The British au / ou digraphs lose their superfluous u in American caldron, draft (cf, call, scald, craft), gage (chiefly in engineering texts; cf, page), and in mold, molt, smolder (cf, cold, colt, colder; the ou spellings suggest the vowel of mound, louder, etc). American naught (cf, naughty) is phonically more accurate than British nought (contrast drought, and dialect nowt). America does not use the highly misleading form gaol (often confused with goal by both readers and writers), but only the phonically transparent form jail. Two isolated cases are: American mustache which no longer suggests the mouse of British moustache (which is the French spelling); and the i of American artifact aligns with artist, artifice, etc, compared with anomalous e in British artefact, which misleadingly parallels artesian.

Losing silent -e.
Many English spellings end in a misleading unpronounced -e, which America dispenses with in a number of cases (though the shorter forms are not all universally established). A non-phonic final e is shed in American ax, adz (these two were initially controversial in the USA), cigaret (though this is less common than cigarette in the USA), curet, epaulet, omelet (cf, cadet, quartet), program (cf, telegram), catalog (and sometimes the rhyming words analog, demagog, dialog, epilog, monolog, pedagog, prolog, synagog, travelog, but not ideologue; contrast -ue pronounced in argue and indicating the preceding long o in rogue). Where the final e follows a doubled consonant in British usage, that is also simplified when the e is lost in American spelling, as in cigaret(te), epaulet(te), omelet(te), program(me).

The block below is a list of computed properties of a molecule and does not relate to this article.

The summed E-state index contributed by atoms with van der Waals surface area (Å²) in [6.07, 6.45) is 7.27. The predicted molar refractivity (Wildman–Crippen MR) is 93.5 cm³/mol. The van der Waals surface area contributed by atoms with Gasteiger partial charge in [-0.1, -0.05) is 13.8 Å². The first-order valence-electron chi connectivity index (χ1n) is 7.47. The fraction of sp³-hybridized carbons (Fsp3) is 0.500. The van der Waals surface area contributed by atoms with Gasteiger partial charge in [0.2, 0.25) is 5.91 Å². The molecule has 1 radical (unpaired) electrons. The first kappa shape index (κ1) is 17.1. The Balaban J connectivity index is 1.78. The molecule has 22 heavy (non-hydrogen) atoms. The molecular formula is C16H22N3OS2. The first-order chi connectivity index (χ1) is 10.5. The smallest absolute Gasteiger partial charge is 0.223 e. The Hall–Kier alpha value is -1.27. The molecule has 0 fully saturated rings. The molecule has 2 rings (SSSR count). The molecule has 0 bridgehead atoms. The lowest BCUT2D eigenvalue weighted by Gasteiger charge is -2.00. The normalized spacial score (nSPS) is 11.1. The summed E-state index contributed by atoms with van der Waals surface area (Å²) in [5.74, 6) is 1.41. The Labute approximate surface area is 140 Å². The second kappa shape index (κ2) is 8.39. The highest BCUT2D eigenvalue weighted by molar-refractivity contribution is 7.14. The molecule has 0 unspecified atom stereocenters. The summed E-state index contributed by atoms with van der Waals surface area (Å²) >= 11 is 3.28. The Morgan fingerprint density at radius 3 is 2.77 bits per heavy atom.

There are also two patterns in which the final silent -e of a base word is often cut before certain suffixes in American usage, but less often in British usage. One pattern is that of acknowledge, judge, lodge which before the suffix -ment are more economically written acknowledgment, judgment, lodgment without -e exactly as before the suffix -ing (judging, etc). The other pattern is that of words containing a long vowel such as like, rate, use before the suffix -able (also similarly structured words with a short vowel such as live, love): without -e we then have blamable, likable, livable, lovable, ratable, salable, sizable, unnamable, unshakable, usable. These forms have the advantage of economy, as well as paralleling the loss of final -e in similar patterns: before the suffix -ing (liking, loving, etc); in notable (never noteable) from note; and in numerous comparable polysyllabic words such as advisable, believable, conceivable, deplorable, desirable, dispensable, disposable, imaginable, inescapable, measurable, mistakable, pleasurable, recognizable, reputable, valuable. Furthermore, the appearance of rhyming with malleable, permeable, is avoided, though that ambiguity remains after c and g (noticeable, manageable, etc). Comparable to the pattern of likable is the British rather than American form milage which can usefully lose the -e of mile and so align with silage.